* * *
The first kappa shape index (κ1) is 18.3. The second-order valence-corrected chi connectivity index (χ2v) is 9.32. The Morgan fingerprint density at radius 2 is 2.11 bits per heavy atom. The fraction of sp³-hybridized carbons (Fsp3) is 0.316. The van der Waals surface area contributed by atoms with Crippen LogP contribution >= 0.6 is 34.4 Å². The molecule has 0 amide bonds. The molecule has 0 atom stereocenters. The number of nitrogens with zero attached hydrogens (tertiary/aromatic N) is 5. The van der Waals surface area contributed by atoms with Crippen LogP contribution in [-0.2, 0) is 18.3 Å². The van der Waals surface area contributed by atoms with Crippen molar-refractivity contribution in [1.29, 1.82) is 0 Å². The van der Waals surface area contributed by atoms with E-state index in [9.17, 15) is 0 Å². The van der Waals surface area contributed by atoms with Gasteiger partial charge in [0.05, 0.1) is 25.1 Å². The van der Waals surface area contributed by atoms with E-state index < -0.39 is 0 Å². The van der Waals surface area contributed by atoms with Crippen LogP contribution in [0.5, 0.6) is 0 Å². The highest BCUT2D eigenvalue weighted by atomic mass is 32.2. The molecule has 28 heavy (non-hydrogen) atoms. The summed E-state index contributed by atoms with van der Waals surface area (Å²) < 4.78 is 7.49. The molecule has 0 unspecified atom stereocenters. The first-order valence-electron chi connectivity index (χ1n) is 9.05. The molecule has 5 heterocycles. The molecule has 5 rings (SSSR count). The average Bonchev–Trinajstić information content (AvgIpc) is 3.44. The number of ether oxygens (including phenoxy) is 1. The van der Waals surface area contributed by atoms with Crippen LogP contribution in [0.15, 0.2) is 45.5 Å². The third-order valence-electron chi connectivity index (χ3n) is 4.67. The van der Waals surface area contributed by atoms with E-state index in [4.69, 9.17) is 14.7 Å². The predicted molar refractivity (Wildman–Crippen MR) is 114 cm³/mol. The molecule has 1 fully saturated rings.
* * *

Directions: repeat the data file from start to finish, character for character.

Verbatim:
The first kappa shape index (κ1) is 18.3. The second-order valence-corrected chi connectivity index (χ2v) is 9.32. The Morgan fingerprint density at radius 2 is 2.11 bits per heavy atom. The fraction of sp³-hybridized carbons (Fsp3) is 0.316. The van der Waals surface area contributed by atoms with Crippen LogP contribution >= 0.6 is 34.4 Å². The molecule has 0 amide bonds. The molecule has 0 atom stereocenters. The number of nitrogens with zero attached hydrogens (tertiary/aromatic N) is 5. The van der Waals surface area contributed by atoms with Crippen LogP contribution in [-0.2, 0) is 18.3 Å². The van der Waals surface area contributed by atoms with Crippen molar-refractivity contribution in [1.29, 1.82) is 0 Å². The van der Waals surface area contributed by atoms with E-state index in [9.17, 15) is 0 Å². The van der Waals surface area contributed by atoms with Gasteiger partial charge in [0.05, 0.1) is 25.1 Å². The van der Waals surface area contributed by atoms with E-state index < -0.39 is 0 Å². The van der Waals surface area contributed by atoms with Crippen LogP contribution in [0.5, 0.6) is 0 Å². The highest BCUT2D eigenvalue weighted by atomic mass is 32.2. The molecule has 28 heavy (non-hydrogen) atoms. The summed E-state index contributed by atoms with van der Waals surface area (Å²) < 4.78 is 7.49. The molecule has 0 unspecified atom stereocenters. The first-order valence-electron chi connectivity index (χ1n) is 9.05. The molecule has 5 heterocycles. The molecule has 5 rings (SSSR count). The average Bonchev–Trinajstić information content (AvgIpc) is 3.44. The number of ether oxygens (including phenoxy) is 1. The van der Waals surface area contributed by atoms with Crippen LogP contribution in [0.15, 0.2) is 45.5 Å². The third-order valence-electron chi connectivity index (χ3n) is 4.67. The van der Waals surface area contributed by atoms with E-state index in [4.69, 9.17) is 14.7 Å². The predicted molar refractivity (Wildman–Crippen MR) is 114 cm³/mol. The molecule has 1 fully saturated rings.